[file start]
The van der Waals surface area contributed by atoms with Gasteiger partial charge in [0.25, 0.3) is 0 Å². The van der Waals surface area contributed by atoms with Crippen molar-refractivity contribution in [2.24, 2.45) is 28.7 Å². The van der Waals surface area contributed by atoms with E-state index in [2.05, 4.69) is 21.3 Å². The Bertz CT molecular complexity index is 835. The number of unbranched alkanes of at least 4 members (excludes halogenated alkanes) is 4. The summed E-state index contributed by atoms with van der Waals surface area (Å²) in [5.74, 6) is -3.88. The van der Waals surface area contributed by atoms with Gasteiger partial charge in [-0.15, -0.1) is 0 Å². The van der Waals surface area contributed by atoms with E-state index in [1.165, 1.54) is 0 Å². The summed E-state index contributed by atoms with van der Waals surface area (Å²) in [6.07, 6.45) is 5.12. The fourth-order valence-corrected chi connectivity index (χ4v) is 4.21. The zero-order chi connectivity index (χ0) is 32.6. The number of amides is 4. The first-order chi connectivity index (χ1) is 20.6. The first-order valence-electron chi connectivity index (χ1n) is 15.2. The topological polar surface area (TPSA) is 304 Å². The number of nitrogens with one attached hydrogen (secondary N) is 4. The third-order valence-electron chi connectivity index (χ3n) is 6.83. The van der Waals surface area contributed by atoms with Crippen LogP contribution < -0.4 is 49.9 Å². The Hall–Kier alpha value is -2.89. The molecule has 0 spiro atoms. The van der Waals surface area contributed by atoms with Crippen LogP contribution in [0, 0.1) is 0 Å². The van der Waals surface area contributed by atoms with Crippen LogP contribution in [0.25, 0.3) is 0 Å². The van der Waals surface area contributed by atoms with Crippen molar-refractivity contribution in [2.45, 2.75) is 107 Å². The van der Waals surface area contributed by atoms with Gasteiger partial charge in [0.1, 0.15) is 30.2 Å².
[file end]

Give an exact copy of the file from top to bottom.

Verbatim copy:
The van der Waals surface area contributed by atoms with Gasteiger partial charge in [0.25, 0.3) is 0 Å². The van der Waals surface area contributed by atoms with Crippen molar-refractivity contribution in [2.24, 2.45) is 28.7 Å². The van der Waals surface area contributed by atoms with E-state index in [2.05, 4.69) is 21.3 Å². The Bertz CT molecular complexity index is 835. The number of unbranched alkanes of at least 4 members (excludes halogenated alkanes) is 4. The summed E-state index contributed by atoms with van der Waals surface area (Å²) in [5.74, 6) is -3.88. The van der Waals surface area contributed by atoms with Gasteiger partial charge in [-0.15, -0.1) is 0 Å². The van der Waals surface area contributed by atoms with E-state index in [1.165, 1.54) is 0 Å². The summed E-state index contributed by atoms with van der Waals surface area (Å²) in [6.07, 6.45) is 5.12. The fourth-order valence-corrected chi connectivity index (χ4v) is 4.21. The zero-order chi connectivity index (χ0) is 32.6. The number of amides is 4. The first-order chi connectivity index (χ1) is 20.6. The first-order valence-electron chi connectivity index (χ1n) is 15.2. The topological polar surface area (TPSA) is 304 Å². The number of nitrogens with one attached hydrogen (secondary N) is 4. The third-order valence-electron chi connectivity index (χ3n) is 6.83. The van der Waals surface area contributed by atoms with Crippen LogP contribution < -0.4 is 49.9 Å². The Hall–Kier alpha value is -2.89. The molecule has 0 spiro atoms. The van der Waals surface area contributed by atoms with Crippen LogP contribution in [0, 0.1) is 0 Å². The van der Waals surface area contributed by atoms with Crippen LogP contribution in [0.25, 0.3) is 0 Å². The van der Waals surface area contributed by atoms with Crippen molar-refractivity contribution in [2.45, 2.75) is 107 Å². The van der Waals surface area contributed by atoms with Gasteiger partial charge in [0.1, 0.15) is 30.2 Å².